According to the owners manual a Fiat Bravo HGT has a 60 litre fuel tank.
Today I proved after 638.8 kilometres commuting you can put 59.53 litres in so that capacity must be about right. I know you shouldn’t run it that close, my usual fill is about 550km/50 litres, but—after putting it off on the way home—was glad I decided to fill up at the first opportunity on the way to work.
A day in a loan car, while the FSM had its 230,000km service, showed that BMW* turn indicators reliably indicate turns. The brakes are also sufficient to allow stopping for red intersection and motorway on-ramp lights.
It also reminded me how awful an old fashioned torque convertor auto is to drive.
* Old and creaky, but otherwise ok, 1994 318 convertible.
Nice to see science based car badging on the morning commute. My FSM Fiat was following a Honda Jazz with a Darwin Fish badge down Rosebank Rd.
It helped provide a data point for my hypothesis that light controlled motorway on ramps are the only time you should choose to follow trucks. The lights release one vehicle per green but a truck represents 2-5 cars depending on size and trailer.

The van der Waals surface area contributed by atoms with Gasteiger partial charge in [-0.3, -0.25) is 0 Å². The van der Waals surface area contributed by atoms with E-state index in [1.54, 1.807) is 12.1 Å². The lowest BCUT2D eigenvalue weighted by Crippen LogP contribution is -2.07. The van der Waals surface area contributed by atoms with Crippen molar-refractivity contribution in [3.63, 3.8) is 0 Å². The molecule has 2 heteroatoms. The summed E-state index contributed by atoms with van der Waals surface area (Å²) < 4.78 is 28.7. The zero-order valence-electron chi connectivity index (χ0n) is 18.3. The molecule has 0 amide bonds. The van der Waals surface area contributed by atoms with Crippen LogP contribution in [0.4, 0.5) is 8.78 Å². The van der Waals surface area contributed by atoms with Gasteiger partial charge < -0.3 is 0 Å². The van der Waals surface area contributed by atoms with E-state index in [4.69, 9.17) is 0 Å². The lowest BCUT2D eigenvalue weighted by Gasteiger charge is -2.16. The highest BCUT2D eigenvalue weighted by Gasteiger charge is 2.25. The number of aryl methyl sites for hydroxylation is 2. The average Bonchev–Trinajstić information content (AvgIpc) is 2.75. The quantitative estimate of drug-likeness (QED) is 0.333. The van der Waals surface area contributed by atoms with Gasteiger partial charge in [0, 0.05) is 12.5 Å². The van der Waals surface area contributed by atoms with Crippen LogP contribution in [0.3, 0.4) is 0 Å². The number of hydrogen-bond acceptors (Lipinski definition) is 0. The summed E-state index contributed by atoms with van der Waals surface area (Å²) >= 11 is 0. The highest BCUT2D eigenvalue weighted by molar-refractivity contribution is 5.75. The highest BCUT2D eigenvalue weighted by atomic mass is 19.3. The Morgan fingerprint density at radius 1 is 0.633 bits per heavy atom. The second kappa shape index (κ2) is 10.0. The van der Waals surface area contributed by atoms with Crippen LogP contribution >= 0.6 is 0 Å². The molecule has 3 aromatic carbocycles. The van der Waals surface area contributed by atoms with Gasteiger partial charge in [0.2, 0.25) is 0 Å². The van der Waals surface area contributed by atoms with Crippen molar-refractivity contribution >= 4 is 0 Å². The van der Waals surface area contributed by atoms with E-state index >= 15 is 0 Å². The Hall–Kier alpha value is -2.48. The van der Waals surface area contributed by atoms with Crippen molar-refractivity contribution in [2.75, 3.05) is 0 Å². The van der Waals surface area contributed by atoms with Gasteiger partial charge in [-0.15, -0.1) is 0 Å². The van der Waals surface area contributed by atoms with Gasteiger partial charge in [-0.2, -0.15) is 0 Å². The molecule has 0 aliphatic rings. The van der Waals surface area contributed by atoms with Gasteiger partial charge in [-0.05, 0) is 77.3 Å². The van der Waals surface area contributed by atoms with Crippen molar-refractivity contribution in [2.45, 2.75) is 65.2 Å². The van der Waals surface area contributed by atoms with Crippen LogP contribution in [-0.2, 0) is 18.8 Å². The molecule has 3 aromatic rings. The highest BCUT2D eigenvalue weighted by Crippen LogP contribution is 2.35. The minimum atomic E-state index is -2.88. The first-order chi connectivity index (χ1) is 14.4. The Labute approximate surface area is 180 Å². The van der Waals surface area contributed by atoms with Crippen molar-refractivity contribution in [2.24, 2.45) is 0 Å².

That’s how the FSM Fiat beat the Darwin Fish Jazz… to the queue on the motorway itself.
Sitting at the lights I glanced to the right and did a double take. In profile the gentleman at the wheel of the Mazda beside me could have been Leonard John Kensell Setright, albeit in the days when his beard was trimmed shorter than the portrait photo seen here.
That he was puffing on a pipe, a rare sight these days, made that even more likely except I know L.J.K. Setright died in 2006. Given his high regard for the NSU Ro80* I suspect he’d even have approved of the car, a rotary powered RX8.
* From Drive on! The social history of the motor car by L. J. K. Setright (2002: Palawan Press; 2003: Granta) p. 119 "In 1967 NSU produced the sweetest, smoothest and most encouraging car that had yet been seen, the Wankel-engined Ro80 . . ." via classics.honestjohn.co.uk/forum/
I guess this isn’t strictly a Traffic Light Thought but anyway…
My new commute has quite a few roundabouts. I don’t mind as they shift traffic much more efficiently than traffic lights but one thing annoys me.
I know ‘the plural of anecdote is not data’ but it seems a significant percentage of Kiwi drivers don’t know how to indicate when going ‘straight’ through a roundabout. On entry some signal left, others right, when there is no need to signal at all until approaching the exit.
It really isn’t that hard, as the road code extract below shows…
If you are going 'straight' through a roundabout:
don't signal as you come up to the roundabout
signal left as you pass the exit before the one you wish to take. At some small roundabouts it may not be possible to give three seconds warning, but it is courteous to give as much indication as you can.